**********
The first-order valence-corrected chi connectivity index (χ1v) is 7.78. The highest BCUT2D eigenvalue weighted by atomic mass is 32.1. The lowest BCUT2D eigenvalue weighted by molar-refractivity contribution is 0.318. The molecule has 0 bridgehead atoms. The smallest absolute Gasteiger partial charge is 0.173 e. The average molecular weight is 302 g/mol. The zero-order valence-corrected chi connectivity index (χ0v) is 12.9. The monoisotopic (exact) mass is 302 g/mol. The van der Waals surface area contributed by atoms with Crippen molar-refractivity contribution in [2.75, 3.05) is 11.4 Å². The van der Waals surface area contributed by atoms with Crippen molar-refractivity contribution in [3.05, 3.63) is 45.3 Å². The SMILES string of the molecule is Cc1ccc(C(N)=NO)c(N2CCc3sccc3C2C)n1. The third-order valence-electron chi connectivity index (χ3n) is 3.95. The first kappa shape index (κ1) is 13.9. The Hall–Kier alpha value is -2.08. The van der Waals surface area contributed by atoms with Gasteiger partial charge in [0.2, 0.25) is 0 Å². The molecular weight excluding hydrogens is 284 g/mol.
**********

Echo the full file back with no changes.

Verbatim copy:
The first-order valence-corrected chi connectivity index (χ1v) is 7.78. The highest BCUT2D eigenvalue weighted by atomic mass is 32.1. The lowest BCUT2D eigenvalue weighted by molar-refractivity contribution is 0.318. The molecule has 0 bridgehead atoms. The smallest absolute Gasteiger partial charge is 0.173 e. The average molecular weight is 302 g/mol. The zero-order valence-corrected chi connectivity index (χ0v) is 12.9. The monoisotopic (exact) mass is 302 g/mol. The van der Waals surface area contributed by atoms with Crippen molar-refractivity contribution in [2.75, 3.05) is 11.4 Å². The van der Waals surface area contributed by atoms with Crippen molar-refractivity contribution in [3.05, 3.63) is 45.3 Å². The SMILES string of the molecule is Cc1ccc(C(N)=NO)c(N2CCc3sccc3C2C)n1. The third-order valence-electron chi connectivity index (χ3n) is 3.95. The first kappa shape index (κ1) is 13.9. The Hall–Kier alpha value is -2.08. The van der Waals surface area contributed by atoms with Gasteiger partial charge in [0.2, 0.25) is 0 Å². The molecular weight excluding hydrogens is 284 g/mol.